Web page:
movie film review | chris tookey

Grand Illusion / La Grande Illusion

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  Grand Illusion  / La Grande Illusion Review
Tookey's Rating
9 /10
Average Rating
9.82 /10
Pierre Fresnay , Erich Von Stroheim , Jean Gabin
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Directed by: Jean Renoir
Written by: Jean Renoir, Charles Spaak

Released: 1937
Origin: France
Length: 117


A French officer (Pierre Fresnay) sacrifices his life for two soldiers he doesn't greatly like (Jean Gabin, Marcel Dalio), who want to escape from a prisoner-of-war camp (run by Erich von Stroheim).

Reviewed by Chris Tookey

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Highly intelligent anti-war film which points up the futility of nationalism and argues for men of peace to unite against warmongers. It was a timely, though as it turned out ineffectual, message. Not surprisingly, the film was banned by Goebbels in Germany; and when Vienna was invaded, the Nazis took it off in mid-reel. On a more philosophical level, the film also takes a beady-eyed view of the possibility of true "escape"; it's clear that the French soldiers will never escape their class background. Some may find the film too talky and cerebral, but it repays patience. Its humanity and technical excellence (Christian Matras's deep-focus photography is especially effective) make this a classic. Despite pressure from Hitler on Mussolini, it won a prize at Venice for the best artistic ensemble.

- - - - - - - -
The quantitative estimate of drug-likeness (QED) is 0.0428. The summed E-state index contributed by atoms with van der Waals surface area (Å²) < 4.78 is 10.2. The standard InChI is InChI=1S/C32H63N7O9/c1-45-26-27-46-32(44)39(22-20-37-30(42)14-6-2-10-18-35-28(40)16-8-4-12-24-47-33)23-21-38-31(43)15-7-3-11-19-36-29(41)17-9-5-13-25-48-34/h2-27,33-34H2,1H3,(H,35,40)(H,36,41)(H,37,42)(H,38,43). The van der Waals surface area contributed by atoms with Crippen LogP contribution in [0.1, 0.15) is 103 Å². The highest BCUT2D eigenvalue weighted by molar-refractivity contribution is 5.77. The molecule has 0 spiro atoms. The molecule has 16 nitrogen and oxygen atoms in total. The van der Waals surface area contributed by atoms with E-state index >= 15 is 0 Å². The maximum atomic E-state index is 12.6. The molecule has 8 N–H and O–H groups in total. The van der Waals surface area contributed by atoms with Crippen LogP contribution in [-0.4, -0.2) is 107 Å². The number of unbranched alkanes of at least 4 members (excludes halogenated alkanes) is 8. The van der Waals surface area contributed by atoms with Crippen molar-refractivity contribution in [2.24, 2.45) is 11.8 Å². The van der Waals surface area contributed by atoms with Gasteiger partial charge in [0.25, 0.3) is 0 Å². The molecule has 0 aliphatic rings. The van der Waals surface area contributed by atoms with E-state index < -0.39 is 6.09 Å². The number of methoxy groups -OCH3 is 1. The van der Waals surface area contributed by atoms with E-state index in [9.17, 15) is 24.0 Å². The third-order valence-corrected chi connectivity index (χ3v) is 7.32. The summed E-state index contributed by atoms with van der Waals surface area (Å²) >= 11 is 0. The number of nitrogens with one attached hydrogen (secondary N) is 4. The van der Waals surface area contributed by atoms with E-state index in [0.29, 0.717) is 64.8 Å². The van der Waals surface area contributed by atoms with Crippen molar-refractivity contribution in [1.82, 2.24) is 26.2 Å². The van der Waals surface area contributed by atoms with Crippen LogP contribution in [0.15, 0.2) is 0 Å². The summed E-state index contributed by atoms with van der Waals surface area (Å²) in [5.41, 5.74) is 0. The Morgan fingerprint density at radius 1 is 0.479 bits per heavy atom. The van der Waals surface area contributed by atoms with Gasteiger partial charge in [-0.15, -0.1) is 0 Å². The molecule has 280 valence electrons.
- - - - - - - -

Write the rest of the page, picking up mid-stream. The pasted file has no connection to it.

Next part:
"The story is true. It was told to me by my friends in the war... notably by Pinsard who flew fighter planes. I was in the reconnaissance squadron. He saved my life many times when the German fighters became too persistent. He himself was shot down seven times. His escapes are the basis for the story."
(Jean Renoir)

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